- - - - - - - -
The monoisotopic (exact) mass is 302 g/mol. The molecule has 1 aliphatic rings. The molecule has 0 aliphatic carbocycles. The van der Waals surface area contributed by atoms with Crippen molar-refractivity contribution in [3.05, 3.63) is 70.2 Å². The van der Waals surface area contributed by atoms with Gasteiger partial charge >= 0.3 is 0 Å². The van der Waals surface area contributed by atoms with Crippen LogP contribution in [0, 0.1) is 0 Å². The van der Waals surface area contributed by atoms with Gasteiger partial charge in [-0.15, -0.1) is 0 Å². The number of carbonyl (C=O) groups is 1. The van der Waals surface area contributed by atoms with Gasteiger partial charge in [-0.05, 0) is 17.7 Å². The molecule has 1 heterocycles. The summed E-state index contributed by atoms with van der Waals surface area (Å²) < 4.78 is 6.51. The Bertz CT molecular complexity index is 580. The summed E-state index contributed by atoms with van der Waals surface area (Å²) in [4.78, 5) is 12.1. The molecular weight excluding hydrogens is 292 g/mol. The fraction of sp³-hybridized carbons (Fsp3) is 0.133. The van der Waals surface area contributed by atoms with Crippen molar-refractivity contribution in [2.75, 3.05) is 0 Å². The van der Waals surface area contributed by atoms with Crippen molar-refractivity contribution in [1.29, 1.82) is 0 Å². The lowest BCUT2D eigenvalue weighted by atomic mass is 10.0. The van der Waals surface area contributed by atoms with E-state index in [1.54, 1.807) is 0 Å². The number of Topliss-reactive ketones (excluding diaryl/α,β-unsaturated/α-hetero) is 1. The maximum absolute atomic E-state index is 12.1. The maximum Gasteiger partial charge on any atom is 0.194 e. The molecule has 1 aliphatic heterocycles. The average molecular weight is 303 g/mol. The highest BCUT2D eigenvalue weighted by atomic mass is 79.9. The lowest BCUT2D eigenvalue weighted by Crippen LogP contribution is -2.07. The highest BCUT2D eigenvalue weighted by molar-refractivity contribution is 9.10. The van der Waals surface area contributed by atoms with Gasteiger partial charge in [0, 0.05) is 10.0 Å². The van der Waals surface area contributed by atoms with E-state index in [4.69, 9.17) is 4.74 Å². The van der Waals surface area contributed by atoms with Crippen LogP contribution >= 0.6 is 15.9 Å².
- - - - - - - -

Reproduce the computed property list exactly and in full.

The monoisotopic (exact) mass is 302 g/mol. The molecule has 1 aliphatic rings. The molecule has 0 aliphatic carbocycles. The van der Waals surface area contributed by atoms with Crippen molar-refractivity contribution in [3.05, 3.63) is 70.2 Å². The van der Waals surface area contributed by atoms with Gasteiger partial charge >= 0.3 is 0 Å². The van der Waals surface area contributed by atoms with Crippen LogP contribution in [0, 0.1) is 0 Å². The van der Waals surface area contributed by atoms with Gasteiger partial charge in [-0.15, -0.1) is 0 Å². The number of carbonyl (C=O) groups is 1. The van der Waals surface area contributed by atoms with Gasteiger partial charge in [-0.05, 0) is 17.7 Å². The molecule has 1 heterocycles. The summed E-state index contributed by atoms with van der Waals surface area (Å²) < 4.78 is 6.51. The Bertz CT molecular complexity index is 580. The summed E-state index contributed by atoms with van der Waals surface area (Å²) in [4.78, 5) is 12.1. The molecular weight excluding hydrogens is 292 g/mol. The fraction of sp³-hybridized carbons (Fsp3) is 0.133. The van der Waals surface area contributed by atoms with Crippen molar-refractivity contribution in [2.75, 3.05) is 0 Å². The van der Waals surface area contributed by atoms with Crippen molar-refractivity contribution in [1.29, 1.82) is 0 Å². The lowest BCUT2D eigenvalue weighted by atomic mass is 10.0. The van der Waals surface area contributed by atoms with E-state index in [1.54, 1.807) is 0 Å². The number of Topliss-reactive ketones (excluding diaryl/α,β-unsaturated/α-hetero) is 1. The maximum absolute atomic E-state index is 12.1. The maximum Gasteiger partial charge on any atom is 0.194 e. The molecule has 1 aliphatic heterocycles. The average molecular weight is 303 g/mol. The highest BCUT2D eigenvalue weighted by atomic mass is 79.9. The lowest BCUT2D eigenvalue weighted by Crippen LogP contribution is -2.07. The highest BCUT2D eigenvalue weighted by molar-refractivity contribution is 9.10. The van der Waals surface area contributed by atoms with Gasteiger partial charge in [0, 0.05) is 10.0 Å². The van der Waals surface area contributed by atoms with E-state index in [4.69, 9.17) is 4.74 Å². The van der Waals surface area contributed by atoms with Crippen LogP contribution >= 0.6 is 15.9 Å².